My stay at the Hiram G. Andrews Center was a Success, there are others, don’t rule out recent incidents

Recently, the Johnstown TV Station aired a story about the recent police activity at the Hiram G. Andrews Center there, It outlined that there were three incidents there in recent weeks including a bout where four students that broke into the old Westmont-Hilltop Elementary school and vandalized the interior, a instance where security was in search of illegal drugs and found a gun and mass quantities of ammunition, and yet another incident where a student had a episode and assaulted a center security guard and center staff member. Nonetheless, in all three incidences, the local police Department of Upper Yoder Township was dispatched to respond.

Being out of the school for almost thirteen years, I can honestly say we too had incidents at the school, One of the major ones that was publicized on TV was where two students went to the Little League field adjoining the center and elementary school next door set ablaze property there. Another incident involving the law was involved members of the community that were in physical altercation in a courtyard. Of course being a facility that housed young adults we had the typical incidents that HGA security handled like possession of alcohol which is prohibited within the confines of the center.

WJAC attempted to actually find out more about HGA and what they offer for students there.. While a prepared statement by the Department of Labor of Industry was dispersed to the  local media, the media questions as to whether students are background checked prior to admission.Today, the center had a post on their Facebook Page about their CNA program and stated that background checks were provided as well as all other necessary processes for employment activity.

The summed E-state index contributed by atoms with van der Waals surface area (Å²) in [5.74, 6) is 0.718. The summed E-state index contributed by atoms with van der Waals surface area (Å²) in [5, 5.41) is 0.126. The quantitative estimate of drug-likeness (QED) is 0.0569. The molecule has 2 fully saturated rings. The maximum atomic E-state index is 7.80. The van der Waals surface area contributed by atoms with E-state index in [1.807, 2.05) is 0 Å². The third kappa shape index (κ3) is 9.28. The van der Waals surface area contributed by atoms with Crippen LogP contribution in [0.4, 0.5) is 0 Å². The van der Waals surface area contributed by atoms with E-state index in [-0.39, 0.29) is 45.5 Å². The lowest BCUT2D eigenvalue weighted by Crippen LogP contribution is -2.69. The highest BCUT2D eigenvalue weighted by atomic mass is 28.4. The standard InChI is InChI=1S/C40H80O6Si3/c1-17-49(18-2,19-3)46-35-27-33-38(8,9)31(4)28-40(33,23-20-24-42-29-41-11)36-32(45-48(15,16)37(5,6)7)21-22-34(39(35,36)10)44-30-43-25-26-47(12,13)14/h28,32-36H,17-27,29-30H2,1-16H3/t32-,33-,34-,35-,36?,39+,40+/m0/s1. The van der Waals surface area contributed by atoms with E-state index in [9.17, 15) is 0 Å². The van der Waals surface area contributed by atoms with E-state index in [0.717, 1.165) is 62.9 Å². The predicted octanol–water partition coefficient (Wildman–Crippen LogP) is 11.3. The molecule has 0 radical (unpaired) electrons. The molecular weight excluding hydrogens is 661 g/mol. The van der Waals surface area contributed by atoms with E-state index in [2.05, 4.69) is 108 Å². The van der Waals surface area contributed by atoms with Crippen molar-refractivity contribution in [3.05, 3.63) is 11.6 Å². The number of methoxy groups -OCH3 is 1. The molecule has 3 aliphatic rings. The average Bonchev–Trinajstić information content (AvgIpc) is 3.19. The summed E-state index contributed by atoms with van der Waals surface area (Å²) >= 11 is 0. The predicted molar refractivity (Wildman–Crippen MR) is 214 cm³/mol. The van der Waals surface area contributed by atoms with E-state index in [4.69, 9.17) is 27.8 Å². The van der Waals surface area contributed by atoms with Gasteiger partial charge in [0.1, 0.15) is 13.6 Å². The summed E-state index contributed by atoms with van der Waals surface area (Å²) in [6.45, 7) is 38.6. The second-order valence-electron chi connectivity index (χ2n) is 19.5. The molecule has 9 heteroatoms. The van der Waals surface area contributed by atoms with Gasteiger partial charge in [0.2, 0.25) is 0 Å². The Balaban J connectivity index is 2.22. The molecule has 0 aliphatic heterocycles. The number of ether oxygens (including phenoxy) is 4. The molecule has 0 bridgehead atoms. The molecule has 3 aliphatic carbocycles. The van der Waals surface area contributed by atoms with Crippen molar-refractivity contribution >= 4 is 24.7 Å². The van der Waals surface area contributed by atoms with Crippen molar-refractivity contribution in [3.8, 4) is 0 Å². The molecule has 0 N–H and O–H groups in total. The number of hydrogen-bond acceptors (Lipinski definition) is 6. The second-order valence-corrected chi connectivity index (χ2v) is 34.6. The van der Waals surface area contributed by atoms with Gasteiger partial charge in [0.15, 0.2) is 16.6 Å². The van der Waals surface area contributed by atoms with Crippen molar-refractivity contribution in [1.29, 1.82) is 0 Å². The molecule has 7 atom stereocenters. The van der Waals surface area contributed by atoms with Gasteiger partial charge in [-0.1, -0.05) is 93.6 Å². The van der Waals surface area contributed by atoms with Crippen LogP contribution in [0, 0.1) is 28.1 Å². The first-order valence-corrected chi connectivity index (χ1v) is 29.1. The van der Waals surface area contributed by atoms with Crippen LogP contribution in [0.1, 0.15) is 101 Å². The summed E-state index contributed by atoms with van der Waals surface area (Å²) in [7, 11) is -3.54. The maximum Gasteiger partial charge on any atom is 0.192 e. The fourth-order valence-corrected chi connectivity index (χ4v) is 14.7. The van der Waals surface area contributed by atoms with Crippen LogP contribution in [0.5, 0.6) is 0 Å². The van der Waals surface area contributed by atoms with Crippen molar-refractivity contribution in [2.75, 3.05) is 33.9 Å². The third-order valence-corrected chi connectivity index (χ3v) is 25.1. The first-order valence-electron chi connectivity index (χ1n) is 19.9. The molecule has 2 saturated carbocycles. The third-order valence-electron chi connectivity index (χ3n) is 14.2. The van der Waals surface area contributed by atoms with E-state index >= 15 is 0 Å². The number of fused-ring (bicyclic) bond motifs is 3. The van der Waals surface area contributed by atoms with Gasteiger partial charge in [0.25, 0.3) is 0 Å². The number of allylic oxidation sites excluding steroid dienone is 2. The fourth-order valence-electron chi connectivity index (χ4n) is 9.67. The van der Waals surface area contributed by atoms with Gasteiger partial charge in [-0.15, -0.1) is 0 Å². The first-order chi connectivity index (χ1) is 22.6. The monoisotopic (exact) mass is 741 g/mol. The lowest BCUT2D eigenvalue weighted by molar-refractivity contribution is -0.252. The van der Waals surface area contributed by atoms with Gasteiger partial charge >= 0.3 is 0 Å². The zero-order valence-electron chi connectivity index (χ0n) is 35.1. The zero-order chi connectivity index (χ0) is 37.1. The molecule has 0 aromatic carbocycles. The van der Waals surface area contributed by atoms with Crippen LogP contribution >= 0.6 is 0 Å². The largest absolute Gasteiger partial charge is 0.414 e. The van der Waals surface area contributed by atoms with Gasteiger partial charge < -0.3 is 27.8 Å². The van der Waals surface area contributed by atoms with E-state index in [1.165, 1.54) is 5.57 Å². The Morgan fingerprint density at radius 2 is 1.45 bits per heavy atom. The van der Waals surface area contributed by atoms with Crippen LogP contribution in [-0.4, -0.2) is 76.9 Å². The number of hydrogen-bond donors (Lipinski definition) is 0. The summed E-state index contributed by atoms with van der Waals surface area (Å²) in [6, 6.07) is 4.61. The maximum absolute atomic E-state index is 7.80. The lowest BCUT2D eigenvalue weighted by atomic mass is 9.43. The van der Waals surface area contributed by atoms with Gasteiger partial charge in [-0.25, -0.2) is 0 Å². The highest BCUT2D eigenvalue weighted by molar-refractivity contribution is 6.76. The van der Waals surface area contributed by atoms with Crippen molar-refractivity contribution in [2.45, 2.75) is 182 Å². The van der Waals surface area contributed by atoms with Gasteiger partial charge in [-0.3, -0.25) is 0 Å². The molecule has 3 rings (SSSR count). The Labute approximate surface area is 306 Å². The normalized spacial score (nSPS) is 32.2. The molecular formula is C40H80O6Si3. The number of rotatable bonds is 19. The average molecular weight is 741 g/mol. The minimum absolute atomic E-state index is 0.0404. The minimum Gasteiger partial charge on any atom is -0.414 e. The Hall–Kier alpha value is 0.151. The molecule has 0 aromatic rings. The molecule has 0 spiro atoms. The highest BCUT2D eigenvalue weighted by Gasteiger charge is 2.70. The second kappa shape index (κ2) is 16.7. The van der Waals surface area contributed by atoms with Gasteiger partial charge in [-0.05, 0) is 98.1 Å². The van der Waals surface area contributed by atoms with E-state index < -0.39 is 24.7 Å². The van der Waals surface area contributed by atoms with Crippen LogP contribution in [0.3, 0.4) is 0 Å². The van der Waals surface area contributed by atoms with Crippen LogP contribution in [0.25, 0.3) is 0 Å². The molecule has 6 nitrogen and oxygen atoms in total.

When learning about HGA almost 20 years ago, I really wanted to go. At the time I was a teenager in High School was unsure of post-secondary plans. I followed the recommended course of action and became involved with the district Office of Vocational Rehabilitation. I did have some prior and then-current behavior that rose concerns to those at the school. Nonetheless the summer between my Sophomore and Junior years, I toured the school, about one hour and fifteen minutes from my home. I seen a model dorm room, visited the shops and common areas and fell in love with it. This is where I wanted to learn.

However OVR and HGA staff had concerns about my attendance at the center. I had to get letters of recommendation along with exhibit one year without a major incident. I adamantly did the next two years. even becoming a swim team manager at the high school and later becoming discharged from in-home wraparound services. However, OVR and HGA staff kept pushing the cart. To make certain of what program you would like to attend, a two to three week evaluation stay is required. While getting all necessary documentation ready, I received a call in the summer of 2004 stating I would get the opportunity to attend a evaluation in October 2004. I had to get a mengonococal vaccine to attend, which became the hardest part. However, my parents PCP agreed to get it for me, costing $80 to get it. When I received the letter from the Admissions Committee indicated that 1.) you will be closely monitored, 2). Any Incidents will lead up to immediate discharge, and 3.) You will meet with the center psychiatrist.

On a Sunday Morning in October 2004, I made the trip to Johnnstown, PA to start my Evaluation visit. I checked in with the Male Dorm Counselor and was assigned my room, which was in at the time a co-ed dormitory. Don’t worry, we didn’t share the bathrooms as we each shared one with the adjoining room and it was equipped with a shower in it. That afternoon, my roommate arrived, which was surprisingly someone I knew from the high school that I attended while in residential treatment. That evening, we got a small walk-around campus by the recreation department. The next morning we visited the counseling department where the counselor stated that he too had reservations about me attending, but deep inside he felt I would be fine.